While current trends concerning telehealth signal a fairly even keeled type of year ahead, Fair Health’s national monthly tracker found that telehealth use in the U.S. actually surged an impressive 5.5% last December. Though up until that point its overall utilization had waned, an uptick in November teased what proved to be a significant year-end turnaround.
A strong presence of the flu as well as both residual and newly diagnosed COVID-19 caseloads amidst a volatile Winter season likely contributed to this statistic. COVID-19 was in fact the third most common telehealth diagnosis around this time, with acute respiratory diseases and infections placing second. Mental health visits accounted for the leading number of telehealth visits.
Regionally, December’s virtual visits gained 7.1% of momentum in the South, 5% in the Midwest, 3.3% in the Northeast while staying at a flat rate in the West. The tracker’s findings are based on private insurance patients’ claims data, including Medicare Advantage and excluding Medicare fee-for-service and Medicaid.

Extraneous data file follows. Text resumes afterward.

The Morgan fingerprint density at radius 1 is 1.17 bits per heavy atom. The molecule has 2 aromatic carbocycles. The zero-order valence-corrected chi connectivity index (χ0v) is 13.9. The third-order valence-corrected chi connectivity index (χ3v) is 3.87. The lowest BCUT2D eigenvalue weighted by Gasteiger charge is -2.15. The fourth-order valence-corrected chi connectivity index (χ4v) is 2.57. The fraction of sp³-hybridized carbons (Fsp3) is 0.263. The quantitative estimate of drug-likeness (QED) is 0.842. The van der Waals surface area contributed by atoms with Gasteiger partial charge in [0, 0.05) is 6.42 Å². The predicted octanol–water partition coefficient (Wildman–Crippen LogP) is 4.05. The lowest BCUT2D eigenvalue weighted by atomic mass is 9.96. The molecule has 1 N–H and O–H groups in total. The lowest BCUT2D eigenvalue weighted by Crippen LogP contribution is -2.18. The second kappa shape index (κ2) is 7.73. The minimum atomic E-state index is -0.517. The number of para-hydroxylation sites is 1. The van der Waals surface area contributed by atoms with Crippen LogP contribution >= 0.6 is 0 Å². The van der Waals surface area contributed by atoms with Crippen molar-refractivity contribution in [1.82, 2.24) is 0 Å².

There was no fluctuation top provider specialties, as social workers retained their lead. That percentage did fall off a bit though, in every region barring the Northeast. Second place went to primary care physicians, which saw an increase as a percentage of claim lines nationally.